I recently read two sets of interesting statistics about online video. They show not only the phenomenal growth in video, and the potential for any type of business, but the the second set of data says something you may not have expected. Here’s the first set, assembled by comScore, a specialist in digital data
- US Internet users viewed 11.5 billion videos online during the
month of March 2008, a 13% net gain over February 2008 and over 64%
gain over 12 months ago.
- 139 Million U.S. Internet users watched an average of 83 videos
per viewer in March 2008.
- 73.7% of the total U.S. Internet Audience viewed video online
during the month of March.
- 84.8 million viewers watched 4.3 billion videos on YouTube, alone!
Are you taking advantage of this growth? Or are you being left behind as the crowd rushes passed?
Stop and think a minute about the implications of the explosion in online video. First, yes, there are a lot of silly things on You Tube, and a lot of music videos and TV clips that have nothing to do with business. But the implication of the video revolution is huge. People no longer expect static pages on the web. Even the most casual user looks for video and audio content.
73.7% of the total U.S. Internet Audience viewed video online during the month of March.
3 out of 4 people know that video can be viewed on the web because they have already seen it. And once they see it, they want to see more. Can you offer your readers, buyers, and clients what they want? If you don’t – will they keep coming back to your site or will they go somewhere else?
The second set of data, called Video’s Short Shelf Life, is from Tube Mogul. The take away:
…Significantly, 50% of all views occur in the first two weeks, peaking at day three, which constitutes 11% of all views…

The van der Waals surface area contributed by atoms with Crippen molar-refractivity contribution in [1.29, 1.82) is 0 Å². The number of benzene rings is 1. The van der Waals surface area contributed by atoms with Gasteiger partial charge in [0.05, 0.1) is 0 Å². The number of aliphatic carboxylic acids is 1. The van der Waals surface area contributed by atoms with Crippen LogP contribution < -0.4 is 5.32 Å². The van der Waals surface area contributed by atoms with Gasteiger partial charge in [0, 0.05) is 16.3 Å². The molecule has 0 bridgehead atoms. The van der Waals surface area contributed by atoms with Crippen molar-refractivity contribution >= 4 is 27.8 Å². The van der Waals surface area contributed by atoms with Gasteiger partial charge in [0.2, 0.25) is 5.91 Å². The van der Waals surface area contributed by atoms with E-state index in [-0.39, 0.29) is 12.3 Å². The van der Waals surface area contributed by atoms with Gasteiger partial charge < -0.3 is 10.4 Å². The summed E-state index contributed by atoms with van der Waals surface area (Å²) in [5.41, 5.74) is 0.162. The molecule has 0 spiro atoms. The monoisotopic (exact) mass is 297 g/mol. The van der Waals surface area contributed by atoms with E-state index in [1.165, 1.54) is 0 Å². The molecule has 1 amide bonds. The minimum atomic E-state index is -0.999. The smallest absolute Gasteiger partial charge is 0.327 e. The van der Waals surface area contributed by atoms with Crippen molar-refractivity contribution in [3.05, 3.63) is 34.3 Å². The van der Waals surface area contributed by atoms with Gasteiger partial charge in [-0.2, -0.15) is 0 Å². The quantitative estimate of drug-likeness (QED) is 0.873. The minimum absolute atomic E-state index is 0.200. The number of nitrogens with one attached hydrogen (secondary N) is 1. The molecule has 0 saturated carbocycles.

On average, videos are time-sensitive. Trends pointed out elsewhere, such as “evergreen” (non-time sensitive) content always fetching views or videos randomly “going viral,” seem more of a rarity than an underlying trend in the data.
However, since we only projected out to one year, we effectively capped a long tail that over time might add up to a significant percentage of overall views. Even in our one-year forecast, it is interesting that after 154 days, a typical video still has 25% of its annual views left–hardly a “flash in a pan,” although the long tail is declining in potency over time as the function approaches the x axis.
What does that mean for the independent seller? First, don’t jump to the obvious conclusion that video only has a 3 day window. That’s not true – viewers keep watching. There is a long tail. We don’t know lot about the marketing behind the videos Tube Mogul studied, but I would say this:
If you promote your video in a newsletter or blog post – have all your products and services ready before the video is published. Your readers/buyers/clients are most likely to watch the video in its first few days after release – that is, when they first hear about it. If your call to action leaves them hanging, because your PayPal button doesn’t work or your listing doesn’t go live until next week – you may not get a second chance.